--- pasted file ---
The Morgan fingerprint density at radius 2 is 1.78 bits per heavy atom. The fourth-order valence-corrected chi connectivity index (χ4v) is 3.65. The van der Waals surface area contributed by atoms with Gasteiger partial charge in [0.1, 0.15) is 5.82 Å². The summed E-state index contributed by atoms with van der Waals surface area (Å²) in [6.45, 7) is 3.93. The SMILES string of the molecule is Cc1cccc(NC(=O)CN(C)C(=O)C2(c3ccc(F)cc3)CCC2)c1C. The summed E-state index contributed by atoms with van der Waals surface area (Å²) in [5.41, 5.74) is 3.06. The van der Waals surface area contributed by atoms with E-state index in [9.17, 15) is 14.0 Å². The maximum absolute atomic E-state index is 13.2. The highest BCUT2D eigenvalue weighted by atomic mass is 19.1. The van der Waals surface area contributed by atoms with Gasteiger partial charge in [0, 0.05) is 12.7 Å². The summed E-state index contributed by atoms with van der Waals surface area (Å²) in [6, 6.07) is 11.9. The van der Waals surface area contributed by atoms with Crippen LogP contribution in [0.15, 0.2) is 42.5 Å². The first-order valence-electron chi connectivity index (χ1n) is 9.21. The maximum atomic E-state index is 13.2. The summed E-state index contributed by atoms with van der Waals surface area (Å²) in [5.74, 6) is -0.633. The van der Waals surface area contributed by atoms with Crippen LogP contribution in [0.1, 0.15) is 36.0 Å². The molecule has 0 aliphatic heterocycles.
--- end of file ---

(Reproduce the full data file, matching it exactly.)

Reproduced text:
The Morgan fingerprint density at radius 2 is 1.78 bits per heavy atom. The fourth-order valence-corrected chi connectivity index (χ4v) is 3.65. The van der Waals surface area contributed by atoms with Gasteiger partial charge in [0.1, 0.15) is 5.82 Å². The summed E-state index contributed by atoms with van der Waals surface area (Å²) in [6.45, 7) is 3.93. The SMILES string of the molecule is Cc1cccc(NC(=O)CN(C)C(=O)C2(c3ccc(F)cc3)CCC2)c1C. The summed E-state index contributed by atoms with van der Waals surface area (Å²) in [5.41, 5.74) is 3.06. The van der Waals surface area contributed by atoms with E-state index in [9.17, 15) is 14.0 Å². The maximum absolute atomic E-state index is 13.2. The highest BCUT2D eigenvalue weighted by atomic mass is 19.1. The van der Waals surface area contributed by atoms with Gasteiger partial charge in [0, 0.05) is 12.7 Å². The summed E-state index contributed by atoms with van der Waals surface area (Å²) in [6, 6.07) is 11.9. The van der Waals surface area contributed by atoms with Crippen LogP contribution in [0.15, 0.2) is 42.5 Å². The first-order valence-electron chi connectivity index (χ1n) is 9.21. The maximum atomic E-state index is 13.2. The summed E-state index contributed by atoms with van der Waals surface area (Å²) in [5.74, 6) is -0.633. The van der Waals surface area contributed by atoms with Crippen LogP contribution in [0.1, 0.15) is 36.0 Å². The molecule has 0 aliphatic heterocycles.